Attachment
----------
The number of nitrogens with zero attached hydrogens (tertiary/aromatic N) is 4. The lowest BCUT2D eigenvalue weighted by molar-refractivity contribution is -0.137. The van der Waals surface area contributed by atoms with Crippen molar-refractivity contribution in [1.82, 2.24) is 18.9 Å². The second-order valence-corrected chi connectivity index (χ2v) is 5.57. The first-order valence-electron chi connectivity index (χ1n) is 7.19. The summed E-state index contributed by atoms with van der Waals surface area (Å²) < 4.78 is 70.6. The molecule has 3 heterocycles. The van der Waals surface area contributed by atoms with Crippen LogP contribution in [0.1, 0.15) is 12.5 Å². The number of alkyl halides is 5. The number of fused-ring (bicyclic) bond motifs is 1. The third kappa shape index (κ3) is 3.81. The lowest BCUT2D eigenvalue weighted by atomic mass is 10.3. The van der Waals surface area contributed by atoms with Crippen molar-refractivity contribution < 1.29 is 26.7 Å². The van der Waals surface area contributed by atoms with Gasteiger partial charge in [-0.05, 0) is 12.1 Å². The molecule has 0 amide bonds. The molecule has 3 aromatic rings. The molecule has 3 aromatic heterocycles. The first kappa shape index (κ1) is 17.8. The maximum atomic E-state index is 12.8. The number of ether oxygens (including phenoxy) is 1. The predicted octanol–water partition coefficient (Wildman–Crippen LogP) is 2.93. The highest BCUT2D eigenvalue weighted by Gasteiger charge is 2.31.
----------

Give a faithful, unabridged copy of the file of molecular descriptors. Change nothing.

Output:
The number of nitrogens with zero attached hydrogens (tertiary/aromatic N) is 4. The lowest BCUT2D eigenvalue weighted by molar-refractivity contribution is -0.137. The van der Waals surface area contributed by atoms with Crippen molar-refractivity contribution in [1.82, 2.24) is 18.9 Å². The second-order valence-corrected chi connectivity index (χ2v) is 5.57. The first-order valence-electron chi connectivity index (χ1n) is 7.19. The summed E-state index contributed by atoms with van der Waals surface area (Å²) < 4.78 is 70.6. The molecule has 3 heterocycles. The van der Waals surface area contributed by atoms with Crippen LogP contribution in [0.1, 0.15) is 12.5 Å². The number of alkyl halides is 5. The number of fused-ring (bicyclic) bond motifs is 1. The third kappa shape index (κ3) is 3.81. The lowest BCUT2D eigenvalue weighted by atomic mass is 10.3. The van der Waals surface area contributed by atoms with Crippen molar-refractivity contribution < 1.29 is 26.7 Å². The van der Waals surface area contributed by atoms with Gasteiger partial charge in [-0.05, 0) is 12.1 Å². The molecule has 0 amide bonds. The molecule has 3 aromatic rings. The molecule has 3 aromatic heterocycles. The first kappa shape index (κ1) is 17.8. The maximum atomic E-state index is 12.8. The number of ether oxygens (including phenoxy) is 1. The predicted octanol–water partition coefficient (Wildman–Crippen LogP) is 2.93. The highest BCUT2D eigenvalue weighted by Gasteiger charge is 2.31.